The membrane wrinkling stems from a lack of a substance called lamin, a cellular protein that comes in various forms. By putting the appropriate lamin back, it might be possible to smooth out the membrane. “We could use viruses to deliver the shipment. Scientists are already modifying viruses for beneficial medical purposes, and it would be particularly easy to get a modified virus to the liver because of the organ’s role in detoxifying the body,” said Irina Bochkis of the University of Virginia School of Medicine in the US.
And if it works “you’re going to have normal cells – normal, healthy cells – and they will appropriately express the genes that should be expressed and … you’re going to eradicate the stuff that shouldn’t be there,” she said. Bochkis suspects the wrinkling of the nuclear membrane is responsible for unwanted effects of ageing in other parts of the body as well.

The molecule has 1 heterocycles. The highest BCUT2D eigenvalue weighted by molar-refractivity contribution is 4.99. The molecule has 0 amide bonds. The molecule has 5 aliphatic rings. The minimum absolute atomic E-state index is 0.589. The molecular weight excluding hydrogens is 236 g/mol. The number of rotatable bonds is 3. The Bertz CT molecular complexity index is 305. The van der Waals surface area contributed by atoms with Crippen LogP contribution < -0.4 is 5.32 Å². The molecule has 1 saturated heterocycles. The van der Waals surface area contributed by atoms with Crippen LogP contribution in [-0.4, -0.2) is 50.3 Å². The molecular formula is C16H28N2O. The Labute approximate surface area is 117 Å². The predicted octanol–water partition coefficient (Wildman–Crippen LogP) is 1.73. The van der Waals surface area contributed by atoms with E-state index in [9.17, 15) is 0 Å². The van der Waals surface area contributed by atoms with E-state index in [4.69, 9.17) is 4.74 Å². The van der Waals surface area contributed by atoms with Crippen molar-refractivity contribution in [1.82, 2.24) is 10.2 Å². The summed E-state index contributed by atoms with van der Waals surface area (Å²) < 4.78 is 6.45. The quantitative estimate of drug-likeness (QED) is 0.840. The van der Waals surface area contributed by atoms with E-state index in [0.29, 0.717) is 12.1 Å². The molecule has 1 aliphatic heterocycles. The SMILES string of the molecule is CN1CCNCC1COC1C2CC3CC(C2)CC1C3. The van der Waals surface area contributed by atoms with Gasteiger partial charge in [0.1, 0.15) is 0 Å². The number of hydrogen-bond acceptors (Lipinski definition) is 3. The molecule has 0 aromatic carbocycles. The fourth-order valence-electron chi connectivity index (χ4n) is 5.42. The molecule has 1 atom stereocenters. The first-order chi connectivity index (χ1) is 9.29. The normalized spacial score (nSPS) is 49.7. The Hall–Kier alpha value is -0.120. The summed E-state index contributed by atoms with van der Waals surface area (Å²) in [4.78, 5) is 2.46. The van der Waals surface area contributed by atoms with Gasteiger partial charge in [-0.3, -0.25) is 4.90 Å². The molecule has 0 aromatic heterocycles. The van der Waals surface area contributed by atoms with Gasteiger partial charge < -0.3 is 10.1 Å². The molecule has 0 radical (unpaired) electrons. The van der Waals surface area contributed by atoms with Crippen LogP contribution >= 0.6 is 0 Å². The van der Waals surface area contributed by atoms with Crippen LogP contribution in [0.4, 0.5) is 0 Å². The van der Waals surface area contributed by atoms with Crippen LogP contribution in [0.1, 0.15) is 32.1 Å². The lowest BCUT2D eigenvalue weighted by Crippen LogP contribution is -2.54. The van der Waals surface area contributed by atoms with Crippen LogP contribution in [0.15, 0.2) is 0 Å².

In the study, the researchers showed that the location of our DNA inside the cell’s nucleus is critically important. Genes that are turned off are shoved up against the nuclear membrane. But with age, our nuclear membranes become lumpy and irregular, and that prevents genes from turning off appropriately. Looking at a model of fatty liver disease, Bochkis found that our livers become studded with fat as we age because of the wrinkly nuclear membranes.
“When your nuclear membrane is no longer functioning properly, it can release the DNA that’s supposed to be turned off,” she said. “So then your little liver cell becomes a little fat cell,” Bochkis said. The accumulation of fat in the liver can cause serious health effects, increasing the risk of Type-2 diabetes and cardiovascular disease, even potentially leading to death.